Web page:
Dr Nana concludes his analysis by saying: “The books are sound, and fiscal ‘responsibility’ is not the challenge. The community, environment, and social deficits that have accumulated over many years are the issue and cannot be balanced by accumulating fiscal surpluses. Some talk about the need for a ‘rainy day surplus’. To which the response can only be that a rainy day surplus is no good when many in the community are already drowning.”

From time to time CNA invites individuals to contribute to our newsletter as a guest columnist. The thoughts, ideas and opinions shared by guest columnists are not necessarily those of CNA. 

Meet the members: Community Waitakere with Mark Allen

Community Waitakere has been improving the wellbeing of west Auckland for 30 years. It started as a council of social services (WADCOSS) and has over time moved into community development and ecological restoration.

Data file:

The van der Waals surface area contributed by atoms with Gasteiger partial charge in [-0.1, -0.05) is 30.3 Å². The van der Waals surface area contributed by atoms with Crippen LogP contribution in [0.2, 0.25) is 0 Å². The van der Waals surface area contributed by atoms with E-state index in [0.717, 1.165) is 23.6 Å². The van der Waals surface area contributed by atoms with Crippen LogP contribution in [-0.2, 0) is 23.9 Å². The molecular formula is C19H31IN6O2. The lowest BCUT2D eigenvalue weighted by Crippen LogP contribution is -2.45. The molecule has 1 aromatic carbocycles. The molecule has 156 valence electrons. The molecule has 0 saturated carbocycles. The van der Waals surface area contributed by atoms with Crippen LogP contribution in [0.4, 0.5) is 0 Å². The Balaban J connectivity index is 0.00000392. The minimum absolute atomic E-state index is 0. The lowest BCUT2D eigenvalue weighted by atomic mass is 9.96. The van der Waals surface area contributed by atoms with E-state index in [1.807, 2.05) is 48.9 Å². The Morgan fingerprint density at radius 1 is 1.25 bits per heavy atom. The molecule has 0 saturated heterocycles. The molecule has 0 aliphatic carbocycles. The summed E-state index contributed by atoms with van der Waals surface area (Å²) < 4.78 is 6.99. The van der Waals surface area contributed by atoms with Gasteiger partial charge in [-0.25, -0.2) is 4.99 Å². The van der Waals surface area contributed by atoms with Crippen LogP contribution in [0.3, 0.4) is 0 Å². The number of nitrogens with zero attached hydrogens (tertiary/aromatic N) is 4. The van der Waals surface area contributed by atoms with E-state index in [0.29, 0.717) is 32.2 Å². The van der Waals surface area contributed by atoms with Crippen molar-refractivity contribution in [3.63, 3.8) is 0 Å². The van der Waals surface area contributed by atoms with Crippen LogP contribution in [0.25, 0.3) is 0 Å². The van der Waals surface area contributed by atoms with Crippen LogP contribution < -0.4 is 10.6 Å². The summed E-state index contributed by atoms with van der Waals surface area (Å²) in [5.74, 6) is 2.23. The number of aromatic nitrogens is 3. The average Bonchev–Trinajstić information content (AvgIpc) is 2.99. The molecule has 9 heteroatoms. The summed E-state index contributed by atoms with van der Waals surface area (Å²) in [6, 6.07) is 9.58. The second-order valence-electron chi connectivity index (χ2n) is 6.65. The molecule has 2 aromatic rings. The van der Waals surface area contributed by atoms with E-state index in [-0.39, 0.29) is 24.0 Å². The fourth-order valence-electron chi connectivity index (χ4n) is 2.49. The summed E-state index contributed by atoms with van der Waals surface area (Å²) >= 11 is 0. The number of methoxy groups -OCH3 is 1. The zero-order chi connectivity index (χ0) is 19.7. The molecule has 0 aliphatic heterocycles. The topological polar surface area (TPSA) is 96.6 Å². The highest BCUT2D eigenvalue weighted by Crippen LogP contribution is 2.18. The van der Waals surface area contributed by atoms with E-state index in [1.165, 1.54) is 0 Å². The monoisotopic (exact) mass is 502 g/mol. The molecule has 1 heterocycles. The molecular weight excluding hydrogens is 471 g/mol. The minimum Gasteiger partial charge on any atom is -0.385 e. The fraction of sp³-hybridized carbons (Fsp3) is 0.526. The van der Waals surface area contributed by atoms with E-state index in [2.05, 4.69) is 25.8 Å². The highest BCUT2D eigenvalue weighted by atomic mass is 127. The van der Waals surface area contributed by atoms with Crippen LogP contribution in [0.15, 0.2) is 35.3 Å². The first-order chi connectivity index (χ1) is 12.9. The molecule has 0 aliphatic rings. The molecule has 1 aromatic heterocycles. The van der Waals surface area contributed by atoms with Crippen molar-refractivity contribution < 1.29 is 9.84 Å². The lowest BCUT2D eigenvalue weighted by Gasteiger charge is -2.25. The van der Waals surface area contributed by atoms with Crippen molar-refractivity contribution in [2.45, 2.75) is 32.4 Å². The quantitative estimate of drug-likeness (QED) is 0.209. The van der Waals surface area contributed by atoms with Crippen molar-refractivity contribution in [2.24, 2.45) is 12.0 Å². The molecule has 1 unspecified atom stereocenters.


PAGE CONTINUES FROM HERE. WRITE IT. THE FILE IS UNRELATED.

We had a very close collaborative relationship with Waitakere City Council as part of their suite of organisations that supported the different community sectors. During this time we were a key link in the Waitakere Social Wellbeing Collaboration and we hosted two very successful Community economic development conferences.

In 2010 Auckland Council was formed and we needed to reposition ourselves as our conversations with Council went both more regional and more local with a centralised community development team and the west having three local boards. (Local Boards are much stronger community boards with significant budget and responsibility for numerous activities of Council at a local level.) It has taken a while for the new model to settle with stronger departmental silos and an increased volume of contact points to engage within the Council organisation. Restructuring has also become the new norm so maintaining relationships is a large part of our work.